Signalling between the outside of the cell and the inside uses a complicated network of interacting systems. One common signalling mechanism uses receptor tyrosine kinases: binding of a ligand to the receptor causes dimerization of the receptor, which leads to the intracellular kinase domain on one receptor phosphorylating the kinase domain on its neighbour and activating it. The intracellular phosphorylation is recognised by a specific binding domain, often an SH2 domain, which acts to relay the signalling downstream and ultimately to lead to metabolic changes in the cell. In many cases, there are extra proteins involved that modify the signal response. SH2B1 is one of these. It is a large protein (670 amino acids) that contains an SH2 domain and binds to phosphorylated receptors. It also contains a PH domain (binds to membranes) and a self-dimerisation domain. The rest of the protein appears to be intrinsically disordered. Intrinsically disordered proteins (IDPs) often have weak intramolecular binding between folded domains and disordered sections, which alter the availability of binding sites, bring different parts of the protein closer together, create new interaction sites, and regulate protein-protein association (Williamson & Potts Biochem Soc Trans, 2012, 40:945-949). It is therefore likely that the IDP regions of SH2B1 have functions in controlling the association of ligands to target receptors, dependent on intramolecular interactions between IDP regions and folded domains. For example, there has been a publication describing a likely interaction between the SH2 domain and a sequence within residues 1-247.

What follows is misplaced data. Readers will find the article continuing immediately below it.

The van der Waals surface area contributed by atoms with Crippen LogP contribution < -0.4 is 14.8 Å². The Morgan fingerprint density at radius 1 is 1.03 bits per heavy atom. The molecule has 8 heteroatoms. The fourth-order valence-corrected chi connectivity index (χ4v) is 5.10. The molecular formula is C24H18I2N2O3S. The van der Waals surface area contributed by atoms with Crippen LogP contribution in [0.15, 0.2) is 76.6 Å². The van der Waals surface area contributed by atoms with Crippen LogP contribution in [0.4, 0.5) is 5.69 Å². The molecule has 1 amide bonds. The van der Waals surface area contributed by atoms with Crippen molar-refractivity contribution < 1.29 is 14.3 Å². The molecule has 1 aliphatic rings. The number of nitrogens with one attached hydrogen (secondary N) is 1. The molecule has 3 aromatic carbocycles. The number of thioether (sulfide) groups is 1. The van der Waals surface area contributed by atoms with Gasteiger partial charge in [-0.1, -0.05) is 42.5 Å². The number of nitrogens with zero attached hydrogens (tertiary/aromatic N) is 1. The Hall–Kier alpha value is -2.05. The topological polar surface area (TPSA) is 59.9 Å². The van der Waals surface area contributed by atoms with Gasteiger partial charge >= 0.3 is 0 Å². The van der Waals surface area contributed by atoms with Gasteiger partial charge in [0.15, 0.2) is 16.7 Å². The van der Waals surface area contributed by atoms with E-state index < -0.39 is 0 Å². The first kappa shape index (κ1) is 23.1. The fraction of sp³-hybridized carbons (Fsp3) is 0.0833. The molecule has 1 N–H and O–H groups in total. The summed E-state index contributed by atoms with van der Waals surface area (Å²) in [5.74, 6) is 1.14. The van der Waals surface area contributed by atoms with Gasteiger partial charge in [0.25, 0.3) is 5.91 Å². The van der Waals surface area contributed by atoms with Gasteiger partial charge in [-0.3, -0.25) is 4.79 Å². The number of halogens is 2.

SH2B1 binds to the insulin receptor, and also to several other related receptors including the leptin receptor, which has a function in regulating eating and obesity. Deletion of the gene for SH2B1 leads to severe obesity in mice, insulin resistance, age-dependent hyperinsulinaemia, hyperphagia [overeating], diabetes and glucose intolerance (DC Ren et al., Cell Metabol., 2005, 2:95-104; M Li et al., Endocrinology, 2006, 147:2163-2170.) It is therefore important, but its exact function is not well understood. The aim of the project is to study intramolecular interactions within SH2B1 and gain insights into how it works.
Outline of work to be undertaken
We will use polymerase chain reaction (PCR) to put restriction sites into the SH2B1 gene, cut out different parts of the gene, and insert them into E. coli, where they will be expressed with histidine tags so that we can use nickel affinity chromatography to purify the protein products. The proteins will be analysed by chromatography and NMR to see if they are folded. Folded regions may need some trimming at the ends to get them properly folded and without excessively long unfolded tails. They will then be expressed as isotopically labelled proteins and their NMR spectra will be assigned. The assignments will be used to define the secondary structure. Any novel proteins will have their structures determined.
We will analyse binding of IDP regions to the folded regions using chemical shift perturbation with 15N-labelled folded domains, which will give us interaction regions and affinities. Different lengths of IDP and different linker lengths will be studied to give us a clearer picture of intramolecular binding. If there is time, we will study dimerization of the dimerization domain and the effect of phosphorylation on affinities.
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